Friday, October 30, 2009
Review: What the Dog Saw: And Other Adventures by Malcolm Gladwell
What the Dog Saw is a collection of Malcolm Gladwell's favourite columns that have been previously published in the New Yorker, where he is a staff writer. I recently read Outliers, also by Gladwell, and enjoyed his theories so much that when I saw this book, I knew it was a must read. How this book differs from Outliers is that it does not have a central theme, no singular point that is trying to be proven by the author and further reinforced with an abundance of research on the one subject. What the Dog Saw represents Gladwell's unusual way of looking at things and providing in depth answers to his questions of who or why, etc.
Gladwell poses questions, like why there are many varieties of mustard but Heinz ketchup is a huge front runner in the tomato sauce market. Or he'll take a topic, like Ronco, and discuss the background of Ron Popeil's heritage, talking about how his company became what it is today. He tears down criminal profiling, to analyze why it is still not an exact science, though TV and movies may lead us to believe otherwise. (Incidentally, this was the article I wanted to read the most, so I read them out of order.) His subjects are things that you might not have wondered before or perhaps even been interested in but when he's brings it up, you think, "Yeah, why is that?" Then he finds the answers, making them relevant and interesting to the reader.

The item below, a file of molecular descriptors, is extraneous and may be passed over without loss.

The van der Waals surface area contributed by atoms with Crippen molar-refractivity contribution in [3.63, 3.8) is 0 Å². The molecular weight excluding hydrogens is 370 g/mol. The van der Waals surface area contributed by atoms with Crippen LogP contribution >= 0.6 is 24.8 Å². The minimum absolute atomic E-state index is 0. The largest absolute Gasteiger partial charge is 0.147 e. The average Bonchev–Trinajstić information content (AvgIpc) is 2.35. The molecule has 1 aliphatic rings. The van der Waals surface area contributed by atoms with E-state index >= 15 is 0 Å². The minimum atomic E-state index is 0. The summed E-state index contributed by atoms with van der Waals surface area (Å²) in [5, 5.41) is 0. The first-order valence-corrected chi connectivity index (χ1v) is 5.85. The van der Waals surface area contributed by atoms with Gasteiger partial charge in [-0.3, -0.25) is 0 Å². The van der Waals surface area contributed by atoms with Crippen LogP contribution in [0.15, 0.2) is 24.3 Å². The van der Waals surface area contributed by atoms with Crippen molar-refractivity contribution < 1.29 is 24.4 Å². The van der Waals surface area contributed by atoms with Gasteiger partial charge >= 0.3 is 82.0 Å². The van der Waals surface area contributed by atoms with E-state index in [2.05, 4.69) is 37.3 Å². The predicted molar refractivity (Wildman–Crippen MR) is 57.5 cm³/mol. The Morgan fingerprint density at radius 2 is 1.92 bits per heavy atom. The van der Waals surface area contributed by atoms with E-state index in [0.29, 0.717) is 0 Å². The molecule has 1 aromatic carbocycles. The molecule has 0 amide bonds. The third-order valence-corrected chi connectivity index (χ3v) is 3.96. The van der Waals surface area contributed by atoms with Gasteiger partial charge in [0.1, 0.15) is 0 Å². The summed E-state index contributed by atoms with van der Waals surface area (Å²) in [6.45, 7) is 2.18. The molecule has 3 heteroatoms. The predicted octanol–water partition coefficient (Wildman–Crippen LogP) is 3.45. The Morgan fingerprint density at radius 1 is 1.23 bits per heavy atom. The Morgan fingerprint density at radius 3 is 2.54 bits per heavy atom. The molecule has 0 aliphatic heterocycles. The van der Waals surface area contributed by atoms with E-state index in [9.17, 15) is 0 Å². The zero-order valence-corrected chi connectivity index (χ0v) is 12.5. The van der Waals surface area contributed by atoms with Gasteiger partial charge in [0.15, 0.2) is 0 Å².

The way he describes scenarios or begins the telling of his non-fiction tales draws the reader in. For example, "Murray Barr was a bear of a man, an ex-Marine, six feet tall and heavyset, and when he fell down - which he did nearly every day - it could take two or three grown men to pick him up. He had straight black hair and olive skin. On the street, they called him Smokey. He was missing most of his teeth. He had a wonderful smile. People loved Murray." Gladwell weaves his words brilliantly, drawing you in as though caught in a spider web. You just want to read on and discover more about Murray or who/whatever topic is next.
What I found lacking, though it's barely worth mentioning, was that the articles did not list the original publication dates. For a seasoned inquiring mind like my own (that frequently goes off on Google tangents, researching as much as possible), this would have been a nice addition, to see if any details from his original articles had changed or updated. Again, this is a very small point and may be moot if these are listed in the final published copy (my review is based on an ARC.)
Malcolm Gladwell's unique perspective on things makes the ordinary seem extraordinary. His style is dazzling and I would recommend this book to anyone that enjoys good writing. It is very much well worth the read.